And all those books. Some she already handed off to students at the end of the fall semester or as they stopped in to say goodbye before departing suddenly in mid-March. With the help of the building’s academic administrative assistant, Jeanne Beliveau, Costlow has distributed more volumes to students. Still others will go into boxes to be picked up by students as freebies.
Costlow has also arranged to send boxes of books of American nature writing to her friends and colleagues in the English department at Turgenev State University in Orel, Russia, with whom she’s had great interactions over the course of 30 years. “Who knows what students will pick up and read in the future to get a broad sense of not just the American classics, but of diverse voices on the natural world?”
She mentioned a friend, Professor Emeritus of History Dennis Grafflin, who is assembling his own archive of the teaching books of Bates faculty as they retire. She gave him her copy of The Brothers Karamazov, falling apart, filled with notes and Post-its. “I think it’s a fabulous idea,” she said. “There is something really precious about all of those marks that you leave in a book.”
What will she miss most — or least — about Bates? That’s ironic, she said, since the campus has already emptied, and she’s already longing for all kinds of things: “The salad bar in the Den for those days when I don’t bring anything from home; talking to colleagues; or surprising moments with students; the energy of 20-year-olds.”
She will miss “the focused attention to writing and being able to engage with students about writing because I love thinking about what makes good writing.”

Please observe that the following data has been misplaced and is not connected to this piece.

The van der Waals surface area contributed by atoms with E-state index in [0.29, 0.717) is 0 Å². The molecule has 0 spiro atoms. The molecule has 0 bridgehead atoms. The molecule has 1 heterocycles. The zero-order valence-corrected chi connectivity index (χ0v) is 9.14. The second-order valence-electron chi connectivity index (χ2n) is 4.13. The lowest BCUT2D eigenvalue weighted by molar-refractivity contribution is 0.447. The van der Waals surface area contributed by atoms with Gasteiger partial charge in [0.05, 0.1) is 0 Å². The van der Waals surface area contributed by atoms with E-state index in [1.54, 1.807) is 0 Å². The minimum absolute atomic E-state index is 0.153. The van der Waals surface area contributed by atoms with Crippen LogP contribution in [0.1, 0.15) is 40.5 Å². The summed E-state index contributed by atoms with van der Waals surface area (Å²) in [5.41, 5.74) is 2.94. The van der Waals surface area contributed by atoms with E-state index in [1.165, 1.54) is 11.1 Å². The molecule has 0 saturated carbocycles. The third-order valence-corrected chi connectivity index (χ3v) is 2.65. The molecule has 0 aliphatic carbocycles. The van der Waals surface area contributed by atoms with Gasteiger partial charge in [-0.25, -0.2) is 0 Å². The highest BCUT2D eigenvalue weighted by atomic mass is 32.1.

She’ll miss encounters with all sorts of colleagues, some in Ladd Library, others in Beliveau’s office in Hedge. “I’ll miss that a great deal, just being able to go down and chat with her for three minutes and maybe run into David Commiskey [professor of philosophy] or somebody else in Hedge.”
What she won’t miss: “those days when everybody is low-energy, including me, but somehow I have to crank it up to try to get the students going.” She will not miss teaching at 2:40 in the afternoon. “I always found that an impossible time to teach. I guess it’s my body rhythm.”
She will not miss grading. She will not miss having to sit down with a stack of papers and contemplate “how it’s humanly possible for me to get through these papers and help students with their writing.”
But she will miss “the focused attention to writing and being able to engage with students about writing because I love thinking about what makes good writing. I’m always happy to talk with students, and a fair amount of what we do in a class is talk about what makes this work, what makes it powerful? Or why doesn’t this communicate with us?”
Although she’ll miss her colleagues, she will not miss their departmental meetings. “The wonderful kinds of conversations that you can have with people are the ones that are sometimes extemporaneous and unpredictable.” And faculty meetings? She views them as “a necessary evil,” although “there are times that faculty meetings are where we get to say really important things to each other — that’s at least as important now as it’s ever been.”
Nor will she miss multitasking. But there are probably ways she will continue to multitask in retirement because, after all, “it’s a constant in modern life, but it’s horrible.”
“There’s this paradox: being in a super busy job, then these moments when the beauty of the campus takes your breath away.”
Then, she’ll miss her time alone on the Bates campus, particularly those years when she worked in Hathorn Hall and would walk from Campus Avenue up the central path on the Historic Quad to her office. “How beautiful it was, these moments of quiet,” she said. “It’s the counterweight to multitasking. I love working at a place where you have to walk around to get to different places.”